Endometriosis and Surgery

Endometriosis is a condition that affects a woman’s reproductive system which can cause pain and infertility. Although there is currently no known cure for Endo, there are treatments which can ease the symptoms commonly associated with Endometriosis.

Research shows 80% of surgeries have resulted in pain relief in women with severe Endometriosis who have not responded to hormonal treatment. Surgery may be considered if the sufferer has severe pelvic pain, if medication isn’t relieving the symptoms, if they’re having trouble getting pregnant or if there is a growth in the pelvic area that needs to be removed.

Surgery for Endometriosis aims to remove as much visible Endo as possible and to repair any damage caused by the condition. Surgery can be complex and difficult, therefore surgeons need specialised skills and expertise to perform these operations, and experienced specialist surgeons are required for severe Endometriosis.

Procedures for treating symptoms of Endometriosis includes the following:

Laparoscopy

This procedure is also known as keyhole surgery and is considered the gold standard for diagnosing Endometriosis. A thin telescope is inserted into the pelvic cavity for the surgeon to see the organs in the pelvis and any endo which may be present. This type of surgery is relatively safe, and complications which do arise are minor and can be resolved quite quickly.

Laparotomy

This procedure requires the surgeon to make a larger cut in the lower abdomen. Laparotomies are rarely used nowadays and are only performed if Endometriosis is severe and extensive, or if a laparoscopic surgery is not an option due to previous abdominal surgery.

Hysterectomy

This procedure requires the removal of the uterus. This may be performed if long-term recurrent Endo is also associated with chronic pain that has not responded to other treatments or multiple surgeries. An Oophorectomy is the removal of one or both ovaries and is usually done at the same time as a hysterectomy.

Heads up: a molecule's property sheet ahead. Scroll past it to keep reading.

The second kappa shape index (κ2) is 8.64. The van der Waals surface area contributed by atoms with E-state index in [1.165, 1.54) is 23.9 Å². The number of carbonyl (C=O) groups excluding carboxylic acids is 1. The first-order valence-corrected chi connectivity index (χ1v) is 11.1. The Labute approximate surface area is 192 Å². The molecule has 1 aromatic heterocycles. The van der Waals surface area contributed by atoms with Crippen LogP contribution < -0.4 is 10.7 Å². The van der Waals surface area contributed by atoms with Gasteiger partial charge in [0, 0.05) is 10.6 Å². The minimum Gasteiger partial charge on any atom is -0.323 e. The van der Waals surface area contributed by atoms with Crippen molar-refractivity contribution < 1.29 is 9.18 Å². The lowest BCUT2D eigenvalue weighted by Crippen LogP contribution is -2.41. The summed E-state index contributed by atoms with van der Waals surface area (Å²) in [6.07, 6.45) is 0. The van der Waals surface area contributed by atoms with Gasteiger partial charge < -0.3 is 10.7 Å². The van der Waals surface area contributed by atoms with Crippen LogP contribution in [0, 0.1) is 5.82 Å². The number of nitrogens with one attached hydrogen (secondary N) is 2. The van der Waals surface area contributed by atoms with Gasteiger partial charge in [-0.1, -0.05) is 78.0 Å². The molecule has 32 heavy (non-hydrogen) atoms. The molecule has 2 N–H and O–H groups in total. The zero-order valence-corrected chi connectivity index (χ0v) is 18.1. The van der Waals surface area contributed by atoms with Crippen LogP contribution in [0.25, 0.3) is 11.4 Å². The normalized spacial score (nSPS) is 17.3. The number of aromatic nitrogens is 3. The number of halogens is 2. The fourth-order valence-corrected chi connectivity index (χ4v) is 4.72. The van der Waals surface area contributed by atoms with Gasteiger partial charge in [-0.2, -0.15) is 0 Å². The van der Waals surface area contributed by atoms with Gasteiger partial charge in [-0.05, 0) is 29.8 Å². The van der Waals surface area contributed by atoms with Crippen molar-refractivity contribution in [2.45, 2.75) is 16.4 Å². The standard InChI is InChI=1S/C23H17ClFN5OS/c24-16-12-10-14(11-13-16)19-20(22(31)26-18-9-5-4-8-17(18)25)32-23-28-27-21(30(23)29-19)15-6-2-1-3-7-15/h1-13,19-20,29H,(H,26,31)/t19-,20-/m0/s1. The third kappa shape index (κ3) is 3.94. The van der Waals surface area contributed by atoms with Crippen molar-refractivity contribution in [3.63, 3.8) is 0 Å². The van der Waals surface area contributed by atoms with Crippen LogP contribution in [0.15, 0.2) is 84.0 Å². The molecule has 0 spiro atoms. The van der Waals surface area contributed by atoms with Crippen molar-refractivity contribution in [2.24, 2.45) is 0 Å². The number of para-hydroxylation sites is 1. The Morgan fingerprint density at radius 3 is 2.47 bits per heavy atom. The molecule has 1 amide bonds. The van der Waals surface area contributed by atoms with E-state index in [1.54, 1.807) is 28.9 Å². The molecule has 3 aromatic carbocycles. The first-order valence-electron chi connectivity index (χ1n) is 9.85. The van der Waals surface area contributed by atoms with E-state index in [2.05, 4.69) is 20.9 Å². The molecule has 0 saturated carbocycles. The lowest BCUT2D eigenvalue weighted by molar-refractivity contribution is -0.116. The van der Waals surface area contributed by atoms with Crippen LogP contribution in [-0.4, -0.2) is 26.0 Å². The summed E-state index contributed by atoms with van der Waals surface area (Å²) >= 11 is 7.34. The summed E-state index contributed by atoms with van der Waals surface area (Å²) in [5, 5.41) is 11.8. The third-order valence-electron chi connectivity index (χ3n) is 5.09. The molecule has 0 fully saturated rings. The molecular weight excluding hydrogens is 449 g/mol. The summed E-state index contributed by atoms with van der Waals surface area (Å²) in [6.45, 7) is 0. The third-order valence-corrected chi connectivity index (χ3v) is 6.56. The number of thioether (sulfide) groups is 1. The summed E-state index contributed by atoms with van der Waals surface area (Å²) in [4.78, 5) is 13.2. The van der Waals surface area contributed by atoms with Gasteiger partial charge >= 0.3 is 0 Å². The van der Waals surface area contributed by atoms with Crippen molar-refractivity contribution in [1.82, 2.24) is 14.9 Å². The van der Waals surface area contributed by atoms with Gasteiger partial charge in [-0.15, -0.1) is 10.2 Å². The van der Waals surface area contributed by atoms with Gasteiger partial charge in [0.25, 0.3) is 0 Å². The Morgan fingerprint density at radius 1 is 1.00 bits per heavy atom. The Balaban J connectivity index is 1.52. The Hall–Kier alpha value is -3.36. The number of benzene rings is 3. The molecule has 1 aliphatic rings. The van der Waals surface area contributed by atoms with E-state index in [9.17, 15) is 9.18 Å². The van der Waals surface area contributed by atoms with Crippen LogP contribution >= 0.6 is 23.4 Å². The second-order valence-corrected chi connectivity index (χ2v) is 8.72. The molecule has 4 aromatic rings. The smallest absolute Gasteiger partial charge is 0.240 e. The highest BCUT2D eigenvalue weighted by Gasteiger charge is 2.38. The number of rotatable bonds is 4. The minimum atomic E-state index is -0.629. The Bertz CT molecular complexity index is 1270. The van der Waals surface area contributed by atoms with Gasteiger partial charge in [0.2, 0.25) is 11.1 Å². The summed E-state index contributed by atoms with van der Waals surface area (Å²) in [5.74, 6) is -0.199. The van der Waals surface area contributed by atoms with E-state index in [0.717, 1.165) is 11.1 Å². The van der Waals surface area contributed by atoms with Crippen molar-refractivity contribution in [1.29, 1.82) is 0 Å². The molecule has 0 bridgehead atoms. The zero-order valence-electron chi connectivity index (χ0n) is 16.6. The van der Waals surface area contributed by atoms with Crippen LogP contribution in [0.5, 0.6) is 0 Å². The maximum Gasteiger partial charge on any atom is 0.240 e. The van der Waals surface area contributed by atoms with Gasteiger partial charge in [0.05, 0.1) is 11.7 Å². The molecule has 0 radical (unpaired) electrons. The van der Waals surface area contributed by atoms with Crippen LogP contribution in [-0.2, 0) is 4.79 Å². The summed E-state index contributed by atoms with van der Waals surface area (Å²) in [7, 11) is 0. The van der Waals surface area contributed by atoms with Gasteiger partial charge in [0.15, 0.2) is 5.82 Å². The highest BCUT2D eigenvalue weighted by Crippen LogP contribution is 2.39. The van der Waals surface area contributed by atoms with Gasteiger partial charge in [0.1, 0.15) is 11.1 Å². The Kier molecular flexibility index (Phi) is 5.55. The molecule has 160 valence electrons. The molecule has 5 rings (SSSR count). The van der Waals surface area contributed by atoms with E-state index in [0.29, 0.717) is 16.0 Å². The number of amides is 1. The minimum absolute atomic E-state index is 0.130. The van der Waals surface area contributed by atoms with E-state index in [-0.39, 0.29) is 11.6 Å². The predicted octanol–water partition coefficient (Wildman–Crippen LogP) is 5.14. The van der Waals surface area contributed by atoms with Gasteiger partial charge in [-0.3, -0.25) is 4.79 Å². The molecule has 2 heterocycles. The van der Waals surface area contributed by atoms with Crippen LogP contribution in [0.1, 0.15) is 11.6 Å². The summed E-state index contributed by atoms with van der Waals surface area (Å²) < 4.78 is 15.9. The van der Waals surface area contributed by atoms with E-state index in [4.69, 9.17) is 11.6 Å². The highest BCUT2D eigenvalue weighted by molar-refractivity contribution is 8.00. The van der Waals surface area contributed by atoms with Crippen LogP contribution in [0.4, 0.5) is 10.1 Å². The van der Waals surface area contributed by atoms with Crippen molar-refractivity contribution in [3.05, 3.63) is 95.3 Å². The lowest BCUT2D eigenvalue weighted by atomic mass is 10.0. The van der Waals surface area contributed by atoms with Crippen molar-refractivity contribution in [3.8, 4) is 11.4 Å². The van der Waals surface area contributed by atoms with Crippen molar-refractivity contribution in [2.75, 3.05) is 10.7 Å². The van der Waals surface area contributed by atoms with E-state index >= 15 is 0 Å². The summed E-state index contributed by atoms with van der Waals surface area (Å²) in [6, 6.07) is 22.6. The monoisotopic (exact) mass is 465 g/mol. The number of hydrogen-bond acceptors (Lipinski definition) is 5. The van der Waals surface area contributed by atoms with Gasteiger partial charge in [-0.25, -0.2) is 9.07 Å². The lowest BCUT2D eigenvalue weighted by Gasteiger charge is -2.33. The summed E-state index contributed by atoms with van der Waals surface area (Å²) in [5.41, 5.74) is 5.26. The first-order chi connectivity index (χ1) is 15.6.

Hysterectomies and oophorectomies are only recommended for women who don’t want to have any children, when their quality of life is significantly impaired, and when all other treatments have failed.

Surgical Techniques

There are two surgical techniques used to remove endometrial implants.

Excision

Excision is more time consuming and requires more skill, however, is more effective. This technique removes Endo implants by cutting them away from the surrounding tissue with scissors, a very fine heat gun, or a laser beam. This technique does not damage the implants so the surgeon is able to send a biopsy of the tissue to confirm if it is Endometriosis or something else.

Coagulation

Coagulation destroys the implant by burning it with a fine heat gun or vaporising them with a laser beam. Care must be taken to ensure the entire implant is destroyed so it can’t regrow, and to ensure that only the implant is destroyed and no underlying tissue such as the bowel or bladder.

Post Surgery

Each woman is different when it comes to their recovery time due to their levels of health prior to surgery, the type of surgery performed, as well as the severity of Endo present.

Most women who have had a laparoscopy are able to return home after their procedure, and some women who have had a more complex procedure may be required to stay overnight.

You may experience a bit of pain and discomfort, and the surgeon may advise against driving, swimming, bathing (showering is ok), or any sexual activity straight away.

 

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